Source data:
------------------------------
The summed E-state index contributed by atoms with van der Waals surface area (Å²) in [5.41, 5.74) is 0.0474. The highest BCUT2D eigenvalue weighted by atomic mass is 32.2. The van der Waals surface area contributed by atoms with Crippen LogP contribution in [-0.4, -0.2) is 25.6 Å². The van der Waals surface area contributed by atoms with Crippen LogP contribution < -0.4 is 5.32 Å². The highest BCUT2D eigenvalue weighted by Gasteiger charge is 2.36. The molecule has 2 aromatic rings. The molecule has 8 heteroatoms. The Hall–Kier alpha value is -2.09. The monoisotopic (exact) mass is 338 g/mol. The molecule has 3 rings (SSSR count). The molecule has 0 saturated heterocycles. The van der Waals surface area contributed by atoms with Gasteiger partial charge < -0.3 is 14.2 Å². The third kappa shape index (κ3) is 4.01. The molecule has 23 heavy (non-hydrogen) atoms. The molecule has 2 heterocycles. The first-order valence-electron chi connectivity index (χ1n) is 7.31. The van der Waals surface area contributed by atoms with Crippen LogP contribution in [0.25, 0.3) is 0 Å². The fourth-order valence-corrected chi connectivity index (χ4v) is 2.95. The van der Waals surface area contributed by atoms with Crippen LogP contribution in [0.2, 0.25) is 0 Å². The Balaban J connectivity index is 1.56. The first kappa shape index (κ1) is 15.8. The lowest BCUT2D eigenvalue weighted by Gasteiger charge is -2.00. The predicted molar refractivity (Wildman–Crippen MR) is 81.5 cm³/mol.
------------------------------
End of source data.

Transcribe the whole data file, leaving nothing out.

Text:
The summed E-state index contributed by atoms with van der Waals surface area (Å²) in [5.41, 5.74) is 0.0474. The highest BCUT2D eigenvalue weighted by atomic mass is 32.2. The van der Waals surface area contributed by atoms with Crippen LogP contribution in [-0.4, -0.2) is 25.6 Å². The van der Waals surface area contributed by atoms with Crippen LogP contribution < -0.4 is 5.32 Å². The highest BCUT2D eigenvalue weighted by Gasteiger charge is 2.36. The molecule has 2 aromatic rings. The molecule has 8 heteroatoms. The Hall–Kier alpha value is -2.09. The monoisotopic (exact) mass is 338 g/mol. The molecule has 3 rings (SSSR count). The molecule has 0 saturated heterocycles. The van der Waals surface area contributed by atoms with Gasteiger partial charge < -0.3 is 14.2 Å². The third kappa shape index (κ3) is 4.01. The molecule has 23 heavy (non-hydrogen) atoms. The molecule has 2 heterocycles. The first-order valence-electron chi connectivity index (χ1n) is 7.31. The van der Waals surface area contributed by atoms with Crippen LogP contribution in [0.25, 0.3) is 0 Å². The fourth-order valence-corrected chi connectivity index (χ4v) is 2.95. The van der Waals surface area contributed by atoms with Crippen LogP contribution in [0.2, 0.25) is 0 Å². The Balaban J connectivity index is 1.56. The first kappa shape index (κ1) is 15.8. The lowest BCUT2D eigenvalue weighted by Gasteiger charge is -2.00. The predicted molar refractivity (Wildman–Crippen MR) is 81.5 cm³/mol.